Sensitivity of embryonic rat dorsal root ganglia neurons to Clostridium botulinum neurotoxins

Author(s): Welch MJ1, Purkiss JR, Foster KA

Abstract

Clostridium botulinum neurotoxins (BoNT) are zinc dependent endopeptidases which, once internalised into the neuronal cytosol, block neurotransmission by proteolysis of membrane-associated proteins putatively involved in synaptic vesicle docking and fusion with the plasma membrane. Although many studies have used a variety of cellular systems to study the neurotoxins, most require relatively large amounts of toxin or permeabilisation to internalise the neurotoxin. We present here a primary culture of embryonic rat dorsal root ganglia (DRG) neurons that exhibits calcium-dependent substance P secretion when depolarised with elevated extracellular potassium and is naturally BoNT sensitive. The DRG neurons showed a different IC50 for each of the toxins tested with a 1000 fold difference between the most and least potent neurotoxins (0.05, 0.3, 30 and approximately 60 nM for A, C, F and B, respectively). BoNT/A cleavage of SNAP-25 was seen as early as 2 h, but substance P secretion was not significantly inhibited until 4 h intoxication and the effects of BoNT/A were observed for as long as 15 days. This primary neuronal culture system represents a new and sensitive cellular model for the in vitro study of the botulinum neurotoxins.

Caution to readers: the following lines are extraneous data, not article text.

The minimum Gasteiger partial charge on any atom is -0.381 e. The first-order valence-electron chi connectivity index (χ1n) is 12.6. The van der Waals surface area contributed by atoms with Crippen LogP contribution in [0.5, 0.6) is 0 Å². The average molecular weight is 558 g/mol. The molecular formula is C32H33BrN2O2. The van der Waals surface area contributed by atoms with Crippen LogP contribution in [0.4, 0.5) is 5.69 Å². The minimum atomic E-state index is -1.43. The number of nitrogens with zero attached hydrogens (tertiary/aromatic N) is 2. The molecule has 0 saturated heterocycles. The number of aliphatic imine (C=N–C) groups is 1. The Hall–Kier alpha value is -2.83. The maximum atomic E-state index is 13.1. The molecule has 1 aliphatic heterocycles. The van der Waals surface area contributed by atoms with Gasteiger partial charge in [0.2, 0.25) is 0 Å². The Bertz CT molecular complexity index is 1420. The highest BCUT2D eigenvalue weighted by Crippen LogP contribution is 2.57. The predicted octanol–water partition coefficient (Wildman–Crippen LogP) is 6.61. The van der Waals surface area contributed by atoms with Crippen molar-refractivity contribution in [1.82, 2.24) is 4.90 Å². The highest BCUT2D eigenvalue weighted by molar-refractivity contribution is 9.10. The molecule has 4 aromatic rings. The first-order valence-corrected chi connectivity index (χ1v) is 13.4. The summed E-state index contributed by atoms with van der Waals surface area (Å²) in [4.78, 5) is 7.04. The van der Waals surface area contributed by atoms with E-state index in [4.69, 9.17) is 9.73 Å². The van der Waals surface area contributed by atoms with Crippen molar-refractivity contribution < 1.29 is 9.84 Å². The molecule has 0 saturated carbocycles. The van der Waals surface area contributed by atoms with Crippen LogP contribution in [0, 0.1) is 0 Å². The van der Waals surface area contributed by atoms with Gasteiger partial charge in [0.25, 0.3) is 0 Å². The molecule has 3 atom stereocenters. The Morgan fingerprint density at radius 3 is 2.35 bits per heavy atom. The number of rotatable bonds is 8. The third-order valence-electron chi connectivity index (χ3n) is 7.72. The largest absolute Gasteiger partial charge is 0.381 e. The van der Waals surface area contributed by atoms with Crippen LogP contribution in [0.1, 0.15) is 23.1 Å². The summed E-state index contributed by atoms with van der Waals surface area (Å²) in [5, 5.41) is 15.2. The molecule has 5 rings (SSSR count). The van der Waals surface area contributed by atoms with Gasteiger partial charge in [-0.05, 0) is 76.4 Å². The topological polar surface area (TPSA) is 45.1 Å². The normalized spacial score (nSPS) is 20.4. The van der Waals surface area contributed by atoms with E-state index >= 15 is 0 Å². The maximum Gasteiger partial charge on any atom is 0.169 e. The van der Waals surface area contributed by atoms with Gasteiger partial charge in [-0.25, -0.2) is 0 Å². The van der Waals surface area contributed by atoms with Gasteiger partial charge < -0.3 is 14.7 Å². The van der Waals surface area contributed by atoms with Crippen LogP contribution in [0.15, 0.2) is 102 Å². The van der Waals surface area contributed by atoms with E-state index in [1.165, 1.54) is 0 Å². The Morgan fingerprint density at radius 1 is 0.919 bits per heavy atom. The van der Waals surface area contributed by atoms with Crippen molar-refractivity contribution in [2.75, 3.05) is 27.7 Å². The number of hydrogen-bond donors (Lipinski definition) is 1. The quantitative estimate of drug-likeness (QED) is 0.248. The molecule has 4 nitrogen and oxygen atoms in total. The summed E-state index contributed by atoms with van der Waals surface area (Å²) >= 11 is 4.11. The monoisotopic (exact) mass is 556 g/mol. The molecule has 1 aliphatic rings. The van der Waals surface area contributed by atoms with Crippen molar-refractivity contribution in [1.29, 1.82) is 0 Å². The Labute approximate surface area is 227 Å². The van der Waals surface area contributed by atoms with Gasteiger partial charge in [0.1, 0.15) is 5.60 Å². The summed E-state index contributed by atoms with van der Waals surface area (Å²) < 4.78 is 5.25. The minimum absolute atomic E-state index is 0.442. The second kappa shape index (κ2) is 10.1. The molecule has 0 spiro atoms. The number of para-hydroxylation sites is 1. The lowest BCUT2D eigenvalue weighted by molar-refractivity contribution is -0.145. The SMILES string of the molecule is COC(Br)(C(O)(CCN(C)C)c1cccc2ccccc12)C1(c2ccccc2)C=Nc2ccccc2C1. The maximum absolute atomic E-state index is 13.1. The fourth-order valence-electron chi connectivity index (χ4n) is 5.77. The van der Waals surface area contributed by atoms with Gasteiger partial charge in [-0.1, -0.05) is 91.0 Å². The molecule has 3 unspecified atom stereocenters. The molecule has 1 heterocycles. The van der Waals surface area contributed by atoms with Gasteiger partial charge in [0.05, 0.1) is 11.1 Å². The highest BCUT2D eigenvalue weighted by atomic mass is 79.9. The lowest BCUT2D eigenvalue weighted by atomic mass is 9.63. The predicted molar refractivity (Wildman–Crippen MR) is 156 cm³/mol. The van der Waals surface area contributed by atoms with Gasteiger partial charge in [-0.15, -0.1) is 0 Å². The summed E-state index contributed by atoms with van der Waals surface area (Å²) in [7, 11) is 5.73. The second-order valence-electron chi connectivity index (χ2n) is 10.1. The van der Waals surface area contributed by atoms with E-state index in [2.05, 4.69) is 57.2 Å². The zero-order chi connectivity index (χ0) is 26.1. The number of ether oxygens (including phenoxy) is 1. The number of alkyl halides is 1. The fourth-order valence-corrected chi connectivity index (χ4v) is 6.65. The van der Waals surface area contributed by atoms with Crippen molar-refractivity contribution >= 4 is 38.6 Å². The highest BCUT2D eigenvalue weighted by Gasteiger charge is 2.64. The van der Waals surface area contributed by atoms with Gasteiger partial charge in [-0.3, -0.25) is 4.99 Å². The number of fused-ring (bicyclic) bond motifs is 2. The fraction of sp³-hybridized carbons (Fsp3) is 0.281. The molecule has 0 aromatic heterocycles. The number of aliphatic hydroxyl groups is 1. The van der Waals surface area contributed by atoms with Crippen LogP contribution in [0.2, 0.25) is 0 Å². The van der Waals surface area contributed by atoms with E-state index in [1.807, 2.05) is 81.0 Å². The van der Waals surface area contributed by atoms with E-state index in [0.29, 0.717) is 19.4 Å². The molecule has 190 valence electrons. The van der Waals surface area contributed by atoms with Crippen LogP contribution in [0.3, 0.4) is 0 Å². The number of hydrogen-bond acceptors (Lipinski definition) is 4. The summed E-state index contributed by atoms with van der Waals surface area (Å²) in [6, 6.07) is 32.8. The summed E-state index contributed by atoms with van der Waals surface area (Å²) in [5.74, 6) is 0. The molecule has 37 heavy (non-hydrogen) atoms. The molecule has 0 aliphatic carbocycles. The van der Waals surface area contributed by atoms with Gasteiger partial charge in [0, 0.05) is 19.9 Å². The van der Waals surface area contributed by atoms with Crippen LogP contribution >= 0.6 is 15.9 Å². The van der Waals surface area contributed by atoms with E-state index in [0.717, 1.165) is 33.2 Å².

Similar Articles

Ankle osteoarthritis scale

Author(s): Domsic RT1, Saltzman CL

Clinical rating systems for the ankle-hindfoot, midfoot, hallux, and lesser toes

Author(s): Kitaoka HB1, Alexander IJ, Adelaar RS, Nunley JA, Myerson MS, et al.

Unipedal stance testing as an indicator of fall risk among older outpatients

Author(s): Hurvitz EA1, Richardson JK, Werner RA, Ruhl AM, Dixon MR

Efficacy of intra-articular botulinum toxin type A in painful knee osteoarthritis: a pilot study

Author(s): Boon AJ1, Smith J, Dahm DL, Sorenson EJ, Larson DR, et al.

Neurogenic aspects of inflammation

Author(s): Schaible HG1, Del Rosso A, Matucci-Cerinic M

Pathophysiology and treatment of pain in joint disease

Author(s): Schaible HG1, Schmelz M, Tegeder I

Reduced muscle function in patients with osteoarthritis

Author(s): Fisher NM1, Pendergast DR